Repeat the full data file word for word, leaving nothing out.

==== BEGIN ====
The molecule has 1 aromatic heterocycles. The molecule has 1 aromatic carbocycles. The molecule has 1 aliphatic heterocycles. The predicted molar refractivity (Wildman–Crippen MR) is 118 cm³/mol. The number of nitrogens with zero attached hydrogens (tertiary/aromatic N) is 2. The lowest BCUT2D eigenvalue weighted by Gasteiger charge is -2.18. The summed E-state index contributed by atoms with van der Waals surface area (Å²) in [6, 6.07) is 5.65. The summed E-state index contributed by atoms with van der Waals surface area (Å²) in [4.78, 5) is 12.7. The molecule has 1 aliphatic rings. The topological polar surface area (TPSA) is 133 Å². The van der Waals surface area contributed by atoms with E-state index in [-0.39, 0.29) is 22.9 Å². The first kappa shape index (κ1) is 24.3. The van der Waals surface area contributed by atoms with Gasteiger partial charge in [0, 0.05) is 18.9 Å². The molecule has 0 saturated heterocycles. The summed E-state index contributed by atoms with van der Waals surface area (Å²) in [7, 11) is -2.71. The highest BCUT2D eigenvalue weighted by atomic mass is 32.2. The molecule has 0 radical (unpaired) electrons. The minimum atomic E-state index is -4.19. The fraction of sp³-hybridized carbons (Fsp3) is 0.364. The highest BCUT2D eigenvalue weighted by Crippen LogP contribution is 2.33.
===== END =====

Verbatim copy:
The molecule has 1 aromatic heterocycles. The molecule has 1 aromatic carbocycles. The molecule has 1 aliphatic heterocycles. The predicted molar refractivity (Wildman–Crippen MR) is 118 cm³/mol. The number of nitrogens with zero attached hydrogens (tertiary/aromatic N) is 2. The lowest BCUT2D eigenvalue weighted by Gasteiger charge is -2.18. The summed E-state index contributed by atoms with van der Waals surface area (Å²) in [6, 6.07) is 5.65. The summed E-state index contributed by atoms with van der Waals surface area (Å²) in [4.78, 5) is 12.7. The molecule has 1 aliphatic rings. The topological polar surface area (TPSA) is 133 Å². The van der Waals surface area contributed by atoms with E-state index in [-0.39, 0.29) is 22.9 Å². The first kappa shape index (κ1) is 24.3. The van der Waals surface area contributed by atoms with Gasteiger partial charge in [0, 0.05) is 18.9 Å². The molecule has 0 saturated heterocycles. The summed E-state index contributed by atoms with van der Waals surface area (Å²) in [7, 11) is -2.71. The highest BCUT2D eigenvalue weighted by atomic mass is 32.2. The molecule has 0 radical (unpaired) electrons. The minimum atomic E-state index is -4.19. The fraction of sp³-hybridized carbons (Fsp3) is 0.364. The highest BCUT2D eigenvalue weighted by Crippen LogP contribution is 2.33.